“We told them New York is an ideal location, because it has a large Chinese population, because of its centrality in the worlds of media and finance, because being in New York has for centuries been the place where people and businesses get established,” Mr. Doctoroff told The Observer. “What this deal does is, it gives us a very significant beachhead with other Chinese companies because it will be a place for other companies to launch their efforts to do business in this country, and as a result they will end up setting up their own headquarters here once they expand.”
In May 2005, about 20 New York executives, including Mr. Silverstein, traveled to Beijing during the Fortune Global Forum, and tried their best to move the Vantone project further along. Together they met with Ms. Ma, the deputy minister of commerce, who, under Chinese law, has to approve any investment in a foreign country. Her role, as well as the fact that now Vantone has to market its space to potential subletters, was the reason why the term-sheet signing, usually a secretive affair, was undertaken with such publicity.
Mr. Silverstein was not one to complain that world trade is not as unfettered as some globalization advocates—The Economist magazine, for example—would like. The formal ceremony signing, attended by the general counsel of China stationed in New York, gave him a chance to impress other potential tenants with an important victory a month before the lease will actually be signed.
Ms. Ma came to New York in June, and at a luncheon at investor Henry Kravis’ office on 57th Street, with John Cahill, the Governor’s advisor in lower Manhattan, and Andrew Alper, the president of the city’s Economic Development Corporation, in attendance, she announced that China would approve the foreign-investment request.
“She indicated that China today has $800 billion in U.S. treasuries and it is going to begin to reinvest some of that money back in the United States,” Mr. Silverstein told reporters after the term-sheet signing. “And one of the initiatives we are seeing here today is the result of that decision.”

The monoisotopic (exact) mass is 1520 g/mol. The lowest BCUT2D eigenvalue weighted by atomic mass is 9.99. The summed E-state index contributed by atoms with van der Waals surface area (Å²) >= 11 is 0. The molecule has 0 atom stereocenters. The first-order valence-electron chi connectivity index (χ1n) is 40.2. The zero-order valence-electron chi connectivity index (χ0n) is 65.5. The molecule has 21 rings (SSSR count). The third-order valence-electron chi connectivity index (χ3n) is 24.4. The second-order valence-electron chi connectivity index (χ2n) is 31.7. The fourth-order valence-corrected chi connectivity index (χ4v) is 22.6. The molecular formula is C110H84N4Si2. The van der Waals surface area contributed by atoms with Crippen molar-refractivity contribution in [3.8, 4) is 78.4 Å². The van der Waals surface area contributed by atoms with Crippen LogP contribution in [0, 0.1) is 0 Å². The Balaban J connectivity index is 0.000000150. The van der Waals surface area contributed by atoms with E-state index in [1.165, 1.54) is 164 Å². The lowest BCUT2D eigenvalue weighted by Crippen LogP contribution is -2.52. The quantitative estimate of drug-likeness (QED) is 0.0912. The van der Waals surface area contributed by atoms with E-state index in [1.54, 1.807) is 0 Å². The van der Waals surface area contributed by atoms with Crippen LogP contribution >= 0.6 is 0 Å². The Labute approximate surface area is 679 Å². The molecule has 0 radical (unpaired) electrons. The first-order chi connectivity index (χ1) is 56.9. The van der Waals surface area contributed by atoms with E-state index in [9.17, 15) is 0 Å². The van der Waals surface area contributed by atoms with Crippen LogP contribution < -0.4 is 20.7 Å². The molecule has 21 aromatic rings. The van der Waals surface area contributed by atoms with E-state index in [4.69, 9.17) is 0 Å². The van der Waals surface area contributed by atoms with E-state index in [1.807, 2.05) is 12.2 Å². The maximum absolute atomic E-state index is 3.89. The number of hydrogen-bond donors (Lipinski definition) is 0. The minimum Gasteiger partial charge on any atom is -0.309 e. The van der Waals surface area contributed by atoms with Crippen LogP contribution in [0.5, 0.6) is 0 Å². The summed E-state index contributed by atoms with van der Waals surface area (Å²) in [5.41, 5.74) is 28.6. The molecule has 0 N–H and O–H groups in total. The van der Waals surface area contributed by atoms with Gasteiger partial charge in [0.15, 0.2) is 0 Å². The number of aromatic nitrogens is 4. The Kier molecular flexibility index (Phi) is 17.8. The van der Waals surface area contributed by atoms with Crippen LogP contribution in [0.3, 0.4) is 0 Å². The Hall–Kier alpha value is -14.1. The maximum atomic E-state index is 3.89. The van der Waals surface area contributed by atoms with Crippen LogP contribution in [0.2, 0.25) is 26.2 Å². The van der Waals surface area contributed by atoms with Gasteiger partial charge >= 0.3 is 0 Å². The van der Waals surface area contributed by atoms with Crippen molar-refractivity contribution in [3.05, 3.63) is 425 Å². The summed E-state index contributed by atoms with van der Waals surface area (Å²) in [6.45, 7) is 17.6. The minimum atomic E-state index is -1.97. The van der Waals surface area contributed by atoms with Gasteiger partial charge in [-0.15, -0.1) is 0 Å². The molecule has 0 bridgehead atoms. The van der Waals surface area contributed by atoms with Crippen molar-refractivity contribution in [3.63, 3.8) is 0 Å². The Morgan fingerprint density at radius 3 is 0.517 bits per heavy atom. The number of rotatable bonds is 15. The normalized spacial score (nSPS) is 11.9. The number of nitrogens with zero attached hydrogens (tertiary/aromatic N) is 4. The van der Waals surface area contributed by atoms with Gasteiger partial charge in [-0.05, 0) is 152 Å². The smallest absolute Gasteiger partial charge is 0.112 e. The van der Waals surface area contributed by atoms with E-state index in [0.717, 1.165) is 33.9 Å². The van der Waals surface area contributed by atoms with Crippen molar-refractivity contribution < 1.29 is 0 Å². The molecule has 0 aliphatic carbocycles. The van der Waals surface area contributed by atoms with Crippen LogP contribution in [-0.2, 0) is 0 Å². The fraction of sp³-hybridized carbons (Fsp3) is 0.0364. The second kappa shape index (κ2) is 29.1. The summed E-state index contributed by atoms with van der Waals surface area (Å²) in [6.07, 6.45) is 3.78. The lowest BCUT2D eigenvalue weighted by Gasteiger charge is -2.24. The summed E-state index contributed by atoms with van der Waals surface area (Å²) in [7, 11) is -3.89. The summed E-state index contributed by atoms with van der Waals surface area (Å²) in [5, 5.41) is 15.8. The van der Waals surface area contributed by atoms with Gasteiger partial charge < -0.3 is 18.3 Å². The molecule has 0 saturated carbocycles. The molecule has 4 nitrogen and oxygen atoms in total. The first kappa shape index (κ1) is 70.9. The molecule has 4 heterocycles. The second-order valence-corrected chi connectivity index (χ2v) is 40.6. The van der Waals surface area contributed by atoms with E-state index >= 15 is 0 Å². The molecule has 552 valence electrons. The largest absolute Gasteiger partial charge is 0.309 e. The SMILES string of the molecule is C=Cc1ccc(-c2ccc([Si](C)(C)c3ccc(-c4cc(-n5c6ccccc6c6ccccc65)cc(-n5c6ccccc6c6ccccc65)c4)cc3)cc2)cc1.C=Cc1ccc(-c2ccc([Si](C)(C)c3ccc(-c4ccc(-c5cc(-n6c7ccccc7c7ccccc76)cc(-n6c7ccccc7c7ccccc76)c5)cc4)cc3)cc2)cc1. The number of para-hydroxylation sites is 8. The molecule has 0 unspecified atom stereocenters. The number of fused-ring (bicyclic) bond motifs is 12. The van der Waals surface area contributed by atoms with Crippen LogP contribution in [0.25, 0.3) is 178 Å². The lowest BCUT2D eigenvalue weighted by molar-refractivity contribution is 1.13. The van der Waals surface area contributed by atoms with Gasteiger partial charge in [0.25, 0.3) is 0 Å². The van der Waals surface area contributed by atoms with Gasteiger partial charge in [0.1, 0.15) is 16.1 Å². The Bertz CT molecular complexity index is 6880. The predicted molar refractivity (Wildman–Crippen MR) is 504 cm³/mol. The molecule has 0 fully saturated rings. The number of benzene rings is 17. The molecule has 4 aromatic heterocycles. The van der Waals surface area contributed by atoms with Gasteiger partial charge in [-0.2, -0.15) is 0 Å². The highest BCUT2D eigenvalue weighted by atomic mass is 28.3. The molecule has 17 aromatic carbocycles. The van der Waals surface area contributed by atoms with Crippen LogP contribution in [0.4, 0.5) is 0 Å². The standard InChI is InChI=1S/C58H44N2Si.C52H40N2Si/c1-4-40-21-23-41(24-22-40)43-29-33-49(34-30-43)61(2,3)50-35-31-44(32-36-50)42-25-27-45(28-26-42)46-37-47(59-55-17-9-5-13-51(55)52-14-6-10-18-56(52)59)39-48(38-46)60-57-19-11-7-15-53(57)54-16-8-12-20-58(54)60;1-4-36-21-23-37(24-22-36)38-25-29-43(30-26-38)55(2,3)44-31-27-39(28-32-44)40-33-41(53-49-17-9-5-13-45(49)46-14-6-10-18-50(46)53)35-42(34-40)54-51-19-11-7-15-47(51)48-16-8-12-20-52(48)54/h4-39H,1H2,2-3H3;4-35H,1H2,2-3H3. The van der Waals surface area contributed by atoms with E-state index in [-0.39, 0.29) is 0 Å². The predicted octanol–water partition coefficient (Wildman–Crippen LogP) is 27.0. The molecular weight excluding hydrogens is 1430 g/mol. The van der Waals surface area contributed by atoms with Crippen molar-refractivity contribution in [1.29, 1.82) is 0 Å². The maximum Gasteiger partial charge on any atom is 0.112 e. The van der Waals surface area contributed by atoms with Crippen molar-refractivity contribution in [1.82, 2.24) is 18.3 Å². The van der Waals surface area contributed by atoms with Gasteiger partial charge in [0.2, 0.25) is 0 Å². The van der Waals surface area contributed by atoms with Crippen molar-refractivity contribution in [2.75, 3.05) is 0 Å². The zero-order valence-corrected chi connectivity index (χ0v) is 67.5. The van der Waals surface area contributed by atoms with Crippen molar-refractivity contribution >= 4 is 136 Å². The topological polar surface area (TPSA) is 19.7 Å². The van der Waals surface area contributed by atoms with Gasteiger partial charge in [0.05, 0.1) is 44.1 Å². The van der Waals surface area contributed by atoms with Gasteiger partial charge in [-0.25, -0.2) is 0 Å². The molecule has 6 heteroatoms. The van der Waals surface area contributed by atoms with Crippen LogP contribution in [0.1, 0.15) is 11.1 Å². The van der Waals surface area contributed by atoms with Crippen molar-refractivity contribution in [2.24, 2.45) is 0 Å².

Governor Pataki followed in September with a visit of his own to Beijing, in which he led a delegation of 18 New York State companies in meeting with government and university officials about expanding trade in general—and also meeting with Vantone officials. “This was a small part of it,” the Governor said in the 7 World Trade Center lobby, with artist Jenny Holzer’s electronic message board doing test runs in the background, “but obviously a very important part.”
Charles Gargano, the Governor’s chief economic aide, standing nearby, added, “What we tried to do was tell them what the future was going to be in lower Manhattan. They are not sure what they hear about security and all that stuff. The Governor assured them there would be a tremendous amount of infrastructure built and that Freedom Tower was moving forward. He gave them a progress report and really made them feel comfortable. They said it might take another year.”
It took less than four months. Around Jan. 20, Mr. Silverstein felt that the deal was coming together, a source said, that the terms were nearly finalized and the preliminary agreement could be signed the following week, when Mr. Feng was going to be passing through New York on a prearranged visit.
After he and Mr. Silverstein put their names on the four copies of the term sheet, the crowd, which included Governor Pataki, the general counsel of China and several other public officials, applauded, wished one another a happy Chinese New Year, and feasted on their choice of tea rolls or roast beef and horseradish sandwiches.
Mr. Doctoroff’s aggressive role in aiding Mr. Silverstein contrasts with the Bloomberg administration’s hard-hitting refusal to extend more help for the developer to build subsequent buildings at the World Trade Center site. The Mayor has refused to approve $1.67 billion in low-interest Liberty Bonds for Mr. Silverstein, and has suggested that other developers should have a chance to build on the site instead.
Mr. Doctoroff’s quote in the term-sheet press release seemed downright jovial to some observers. “I congratulate Larry Silverstein for securing such an important new tenant,” it said in part.
“Listen,” he later told The Observer, “I think we all share the same goals for lower Manhattan. We may have different perspectives on how to achieve them.”